Jury comments: The clean articulation of the metal conference room “box” plays nicely off of interior wood finishes. Balance between solid and light is enhanced by the skylight. Interior light is nicely filtered from the skylight through the trusses.
This place is quite changed from the generic office of a financial-services firm. The cubicles and the dropped ceiling are gone, and so is all of the boring furniture. Now the studio of Autotroph Design, it’s an expansive, well-lit space with the visible roof trusses and the new wood-look vinyl floor contrasting with a large, movable black box that was innovated by principal Alexander Dzurec.
That gleaming black box is composed of heavy sliding walls that create a flexible program for the office. When they’re all open, the floor area there is just part of the open studio space. When partially closed, Dzurec has privacy, and when all the sliding wall elements are extended, one or two private rooms are possible. The outside surfaces of the walls, which are heavy but slide easily, are black and the insides are finished with Homasote pin-board material — many now covered with building schematics.
“We’ve called it Transformer Studio, the idea that it transformed an old building into something new and interesting, but it also transforms the spaces with our wall-panel system,” Dzurec said. “The jurors liked the idea of a box within a box.”
The transformation was a joint project with owner John Barker, who had the dropped ceilings ripped out before the architects came in. The two entities split the cost of the unique panel system, which Dzurec said is a prototype for a new residence in the Galisteo Basin Preserve; in that example, the sliding walls will be employed for security and solar control.
Autotroph Design is known for the Warehouse 21 teen center; a series of stamped-metal bus shelters for the city; “Modern Ruin,” an award-winning house that Dzurec designed in collaboration with owner Zane Fischer; and design work for Meow Wolf and Descartes Labs. Autotroph has several architects and designers in its local office and one more in its Baltimore office.
Dzurec moved into the space at 222 E. Marcy Street last March. The studio, almost 2,000 square feet, is part of the Radio Plaza building that Santa Fe New Mexican owner Frank Rand built in 1947 for radio station KTRC-AM. “I’m not sure exactly where the station was, but the building was constructed of concrete-block walls that were supposedly blast-resistant in the event of a bombing.” That was apparently a regulation for radio stations, perhaps a remnant of the World War II days.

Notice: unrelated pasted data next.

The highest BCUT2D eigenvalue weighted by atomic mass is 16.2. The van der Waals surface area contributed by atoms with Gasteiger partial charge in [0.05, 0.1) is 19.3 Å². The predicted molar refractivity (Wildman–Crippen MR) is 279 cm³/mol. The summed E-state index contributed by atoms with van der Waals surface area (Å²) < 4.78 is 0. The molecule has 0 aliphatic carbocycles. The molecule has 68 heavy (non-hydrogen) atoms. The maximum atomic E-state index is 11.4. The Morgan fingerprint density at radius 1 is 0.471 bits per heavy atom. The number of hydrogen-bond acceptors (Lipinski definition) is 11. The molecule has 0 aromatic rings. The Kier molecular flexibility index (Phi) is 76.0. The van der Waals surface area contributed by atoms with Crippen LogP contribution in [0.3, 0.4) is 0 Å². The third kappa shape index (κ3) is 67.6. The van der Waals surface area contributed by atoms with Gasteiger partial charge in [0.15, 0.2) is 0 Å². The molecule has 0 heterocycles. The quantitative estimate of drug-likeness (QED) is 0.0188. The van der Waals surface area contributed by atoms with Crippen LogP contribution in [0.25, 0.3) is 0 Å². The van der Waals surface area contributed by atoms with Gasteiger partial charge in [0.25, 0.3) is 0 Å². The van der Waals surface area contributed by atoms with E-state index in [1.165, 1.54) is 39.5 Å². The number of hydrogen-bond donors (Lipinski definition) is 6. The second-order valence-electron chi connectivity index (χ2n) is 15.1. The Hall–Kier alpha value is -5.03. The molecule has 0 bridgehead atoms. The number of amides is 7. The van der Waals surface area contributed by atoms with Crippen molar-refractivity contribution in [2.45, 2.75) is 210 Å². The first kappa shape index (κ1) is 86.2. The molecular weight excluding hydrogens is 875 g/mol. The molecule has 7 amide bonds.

The studio’s door desks on metal sawhorses lend a recycled feeling to the Autotroph office, and they incorporated some of the bus-stop enclosure material that was based on Northern New Mexico’s stamped-tin craft tradition. “These were all material samples from when we were doing the bus-shelter project,” Dzurec said. Windows along two walls admit natural light from the north (along Marcy Street) and the east (Cienega Street), and they added a skylight to brighten up the middle of the room.
“These roof trusses are all original; we just uncovered them by removing the old drop ceiling. There was minimal insulation and when we came in, one of the first projects we did for the owner was reroof the building with four inches of foam insulation. That enabled us to expose all of the wood up here, leaving the truss space open. “We used the construction process of our space as a learning experience, especially for the younger architects on the team,” he said. In another interview in the fall, he mentioned that the well-lit, open space “has really enhanced our creativity and productivity, versus the cramped basement space we were in before.”
About the jurors’ comment regarding interior contrasts, Dzurec said, “We were really striving for that, the old of the trusses against the new of the metal panels for a more modern industrial feel.” The warmth of the exposed wood “helps work against the coldness of the black steel,” he said. “Although the steel can actually be warm in the right light on summer mornings.” — Paul Weideman